My recent brush with the Law


You know that sinking feeling you get when you look in your rear-view mirror and see a police car with lights flashing?  And you heard the siren before you saw it?  And then the next feeling is supposed to be relief because you pull to the side and the police car zooms on past?

Well, I got the first of those feelings without the second a couple of weeks ago, when I got my first speeding ticket in quite a few years.

No doubt I was guilty. 30 in a 20. I hadn’t noticed the change, thought I was keeping up with traffic; you know the drill.

So I pulled over, put the car in Park, put my hands on the steering wheel, and waited.

We had a fine conversation. I kept hoping that I might be let off with a warning. Might have, except it was in a school zone.  I guess I want no tolerance in a school zone. Maybe even more than I want a citation.

I can’t say I have been stopped a lot of times.  I also can’t say that I have always thought that stopping me and writing me a citation was really the best thing to do.  So, I rolled a stop sign, but there was NO ONE else on the road! Oh, yeah, except that parked police car down the street….

For all the times I’ve been stopped, maybe ten over the 35+ years I have been driving, I have always been treated well.

Judging from ONLY my own experience, I cannot make any sense of the challenges our society currently faces over policing.

On the other hand, there are too many stories, and too many incidents, for me to believe that there is not a problem.

But I am absolutely convinced of this: the problem is not the police, and the problem is not one particular race or class of people. The problem is us; the problem is in and with all of us, and until we can all admit that, I do not expect the problem will get any better.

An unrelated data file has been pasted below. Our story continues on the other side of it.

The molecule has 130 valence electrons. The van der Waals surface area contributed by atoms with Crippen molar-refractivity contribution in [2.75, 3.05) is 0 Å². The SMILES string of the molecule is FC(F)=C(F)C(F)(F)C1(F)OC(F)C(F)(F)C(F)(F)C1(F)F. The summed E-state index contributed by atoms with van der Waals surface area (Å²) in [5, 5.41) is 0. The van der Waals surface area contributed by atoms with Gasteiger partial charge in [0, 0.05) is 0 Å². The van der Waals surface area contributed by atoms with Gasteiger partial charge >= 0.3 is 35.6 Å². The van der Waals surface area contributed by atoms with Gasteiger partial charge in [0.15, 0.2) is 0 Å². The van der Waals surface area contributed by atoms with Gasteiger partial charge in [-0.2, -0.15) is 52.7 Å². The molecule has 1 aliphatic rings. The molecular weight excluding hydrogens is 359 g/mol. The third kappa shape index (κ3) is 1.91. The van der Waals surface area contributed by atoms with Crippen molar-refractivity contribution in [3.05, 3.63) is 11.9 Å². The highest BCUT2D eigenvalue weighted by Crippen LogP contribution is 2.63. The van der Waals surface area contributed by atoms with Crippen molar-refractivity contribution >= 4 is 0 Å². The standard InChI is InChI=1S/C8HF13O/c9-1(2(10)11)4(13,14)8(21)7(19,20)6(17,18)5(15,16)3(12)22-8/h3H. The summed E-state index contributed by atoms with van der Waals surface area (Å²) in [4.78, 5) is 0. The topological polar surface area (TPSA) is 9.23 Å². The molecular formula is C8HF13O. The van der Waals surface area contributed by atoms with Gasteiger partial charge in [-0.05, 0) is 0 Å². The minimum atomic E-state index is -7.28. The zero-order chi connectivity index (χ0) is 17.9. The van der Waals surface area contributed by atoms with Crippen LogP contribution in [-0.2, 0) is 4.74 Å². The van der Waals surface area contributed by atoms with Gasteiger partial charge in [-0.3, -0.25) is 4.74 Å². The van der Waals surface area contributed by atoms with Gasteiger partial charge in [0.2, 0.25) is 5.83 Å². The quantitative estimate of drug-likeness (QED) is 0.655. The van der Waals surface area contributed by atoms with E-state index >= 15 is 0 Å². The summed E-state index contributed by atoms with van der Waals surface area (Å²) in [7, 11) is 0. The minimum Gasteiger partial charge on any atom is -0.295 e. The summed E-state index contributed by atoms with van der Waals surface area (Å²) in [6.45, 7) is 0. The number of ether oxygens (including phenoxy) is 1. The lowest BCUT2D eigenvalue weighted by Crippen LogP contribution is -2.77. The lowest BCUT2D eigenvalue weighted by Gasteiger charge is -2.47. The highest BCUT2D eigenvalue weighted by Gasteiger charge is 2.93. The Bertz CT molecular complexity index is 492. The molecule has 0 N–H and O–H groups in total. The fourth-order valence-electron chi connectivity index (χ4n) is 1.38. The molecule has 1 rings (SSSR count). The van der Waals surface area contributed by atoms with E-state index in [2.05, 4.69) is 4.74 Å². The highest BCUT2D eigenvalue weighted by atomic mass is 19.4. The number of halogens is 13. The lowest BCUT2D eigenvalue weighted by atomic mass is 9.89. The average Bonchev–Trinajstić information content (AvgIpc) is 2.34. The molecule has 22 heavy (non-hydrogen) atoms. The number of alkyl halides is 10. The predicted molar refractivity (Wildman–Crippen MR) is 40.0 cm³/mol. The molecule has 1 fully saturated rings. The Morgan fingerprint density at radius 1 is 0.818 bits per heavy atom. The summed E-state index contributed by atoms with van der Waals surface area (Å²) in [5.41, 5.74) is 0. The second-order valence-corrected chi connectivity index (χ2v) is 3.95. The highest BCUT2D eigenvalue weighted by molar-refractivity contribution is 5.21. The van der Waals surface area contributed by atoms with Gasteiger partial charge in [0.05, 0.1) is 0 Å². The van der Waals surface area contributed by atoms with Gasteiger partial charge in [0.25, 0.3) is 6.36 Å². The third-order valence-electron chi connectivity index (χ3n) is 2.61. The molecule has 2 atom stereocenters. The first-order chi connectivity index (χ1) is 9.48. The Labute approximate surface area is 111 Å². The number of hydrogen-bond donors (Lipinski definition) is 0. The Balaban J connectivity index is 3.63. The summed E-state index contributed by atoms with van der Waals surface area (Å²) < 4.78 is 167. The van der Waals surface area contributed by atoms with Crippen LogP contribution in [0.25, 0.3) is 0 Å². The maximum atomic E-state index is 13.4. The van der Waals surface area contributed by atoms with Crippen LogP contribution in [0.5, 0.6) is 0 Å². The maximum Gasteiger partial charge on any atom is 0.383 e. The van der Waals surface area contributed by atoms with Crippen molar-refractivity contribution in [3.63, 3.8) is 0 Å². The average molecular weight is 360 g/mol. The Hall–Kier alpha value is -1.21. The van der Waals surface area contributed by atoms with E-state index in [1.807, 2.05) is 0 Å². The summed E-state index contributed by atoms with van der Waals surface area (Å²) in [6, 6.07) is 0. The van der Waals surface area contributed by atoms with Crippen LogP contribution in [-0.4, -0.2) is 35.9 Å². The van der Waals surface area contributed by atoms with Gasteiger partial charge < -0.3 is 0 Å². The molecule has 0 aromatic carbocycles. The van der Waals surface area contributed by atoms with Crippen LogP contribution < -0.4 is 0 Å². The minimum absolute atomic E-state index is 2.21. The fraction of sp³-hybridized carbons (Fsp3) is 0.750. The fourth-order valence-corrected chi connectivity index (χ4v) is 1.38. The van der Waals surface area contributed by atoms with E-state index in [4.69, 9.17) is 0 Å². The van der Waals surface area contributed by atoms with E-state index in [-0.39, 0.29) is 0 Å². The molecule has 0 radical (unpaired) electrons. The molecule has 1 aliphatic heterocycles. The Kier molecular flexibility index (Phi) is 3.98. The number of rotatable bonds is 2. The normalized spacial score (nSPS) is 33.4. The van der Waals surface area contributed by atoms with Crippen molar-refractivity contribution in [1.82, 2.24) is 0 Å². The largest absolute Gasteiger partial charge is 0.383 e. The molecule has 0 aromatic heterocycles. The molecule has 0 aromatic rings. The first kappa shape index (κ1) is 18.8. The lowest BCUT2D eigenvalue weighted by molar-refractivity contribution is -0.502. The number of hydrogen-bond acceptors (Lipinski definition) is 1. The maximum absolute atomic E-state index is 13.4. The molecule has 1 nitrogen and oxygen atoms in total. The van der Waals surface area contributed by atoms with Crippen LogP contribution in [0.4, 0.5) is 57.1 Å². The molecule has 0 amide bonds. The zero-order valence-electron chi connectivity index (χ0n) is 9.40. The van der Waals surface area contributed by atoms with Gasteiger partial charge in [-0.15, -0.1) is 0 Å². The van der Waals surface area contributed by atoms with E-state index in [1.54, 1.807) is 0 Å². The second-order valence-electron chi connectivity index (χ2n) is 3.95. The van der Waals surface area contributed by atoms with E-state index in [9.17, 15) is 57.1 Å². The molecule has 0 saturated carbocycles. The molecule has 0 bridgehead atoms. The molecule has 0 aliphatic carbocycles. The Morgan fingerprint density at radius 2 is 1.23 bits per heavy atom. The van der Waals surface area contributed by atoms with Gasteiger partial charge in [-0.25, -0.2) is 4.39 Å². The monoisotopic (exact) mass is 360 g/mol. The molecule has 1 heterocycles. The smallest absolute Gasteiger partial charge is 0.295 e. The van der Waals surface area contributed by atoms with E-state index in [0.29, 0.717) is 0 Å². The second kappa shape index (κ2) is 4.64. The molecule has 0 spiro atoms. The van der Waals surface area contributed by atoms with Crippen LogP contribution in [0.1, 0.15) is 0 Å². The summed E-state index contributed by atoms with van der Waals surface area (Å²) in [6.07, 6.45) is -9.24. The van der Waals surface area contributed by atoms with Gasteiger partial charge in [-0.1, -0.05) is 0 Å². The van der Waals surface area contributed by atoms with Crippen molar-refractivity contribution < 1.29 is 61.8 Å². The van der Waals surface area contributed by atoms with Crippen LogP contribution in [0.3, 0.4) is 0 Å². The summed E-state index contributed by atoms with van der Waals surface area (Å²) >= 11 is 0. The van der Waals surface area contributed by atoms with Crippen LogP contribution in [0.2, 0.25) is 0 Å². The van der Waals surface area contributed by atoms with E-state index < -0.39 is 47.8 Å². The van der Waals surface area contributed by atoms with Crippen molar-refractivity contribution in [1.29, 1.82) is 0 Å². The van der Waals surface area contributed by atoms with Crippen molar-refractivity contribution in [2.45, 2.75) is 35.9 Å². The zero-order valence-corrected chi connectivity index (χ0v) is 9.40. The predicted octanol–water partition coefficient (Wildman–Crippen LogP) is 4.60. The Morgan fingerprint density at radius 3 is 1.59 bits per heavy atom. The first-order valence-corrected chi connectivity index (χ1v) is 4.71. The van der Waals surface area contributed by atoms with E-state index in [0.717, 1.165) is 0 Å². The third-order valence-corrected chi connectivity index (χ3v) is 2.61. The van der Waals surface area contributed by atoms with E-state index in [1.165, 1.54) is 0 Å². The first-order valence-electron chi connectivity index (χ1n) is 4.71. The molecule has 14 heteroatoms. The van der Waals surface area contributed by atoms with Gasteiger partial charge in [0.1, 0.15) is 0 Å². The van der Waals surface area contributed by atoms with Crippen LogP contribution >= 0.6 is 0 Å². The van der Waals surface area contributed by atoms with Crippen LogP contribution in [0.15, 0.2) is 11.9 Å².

And I don’t know anyone who wants things to keep going like they are. I don’t believe there is anyone who wants things to keep going like they are. But when, and how, are we going to get past the fear and hashtags that frame all of this?

Who is willing to stop vilifying the other, WHOEVER the “other” might be?

I am going to try. Wouldn’t you agree it is worth a try?

If it is worth a try, would you also agree that it has to start with ME trying, and YOU trying, not waiting around for THEM to try?

That’s from my recent brush with the Law. May your next brush with the law be at least as smooth as mine.


Is everyone like you?

One Sunday  morning a few months ago, I was asked by two different people within minutes of each other “where do we get the Lord’s Prayer from?”

My first thought, which I was thankful a filter caught, was, “Doesn’t  everyone  know that?”girl-looking-in-mirror

Obviously  not.

One of the fallacies we live is that we (too often) assume that because we know something, or think or believe something, everyone else does, too.

So, I answered the question, to the best of my off-the-cuff ability.  What ensued was some really good conversation.

This episode helped me remember that there are a lot of things floating around in my mind that aren’t floating the same way in everyone else’s mind.

And I assume the reverse is true: there are thinks floating around in your mind that I’ve never thought of or always wondered about.

Not only do we think different things, but I am quite sure we think some very similar things differently.  Since we’ve each had different experiences, even if we have reached the same conclusions, we have likely reached them by different paths.

So, here’s a thought: sometime, over the next couple of days, strike up a conversation with someone about something.  Choose a topic you know (and have thought) about quite a bit, or launch off of something the other person said about something.  Make it a goal of your conversation to welcome the other person to talk openly about how they understand something.

(You might avoid a touchy religious or political topic, as it seems we have trouble talking openly about these without generating heat.)

Are you a better listener or talker?

Do you find it challenging to say what you think in a way another person can hear and understand it?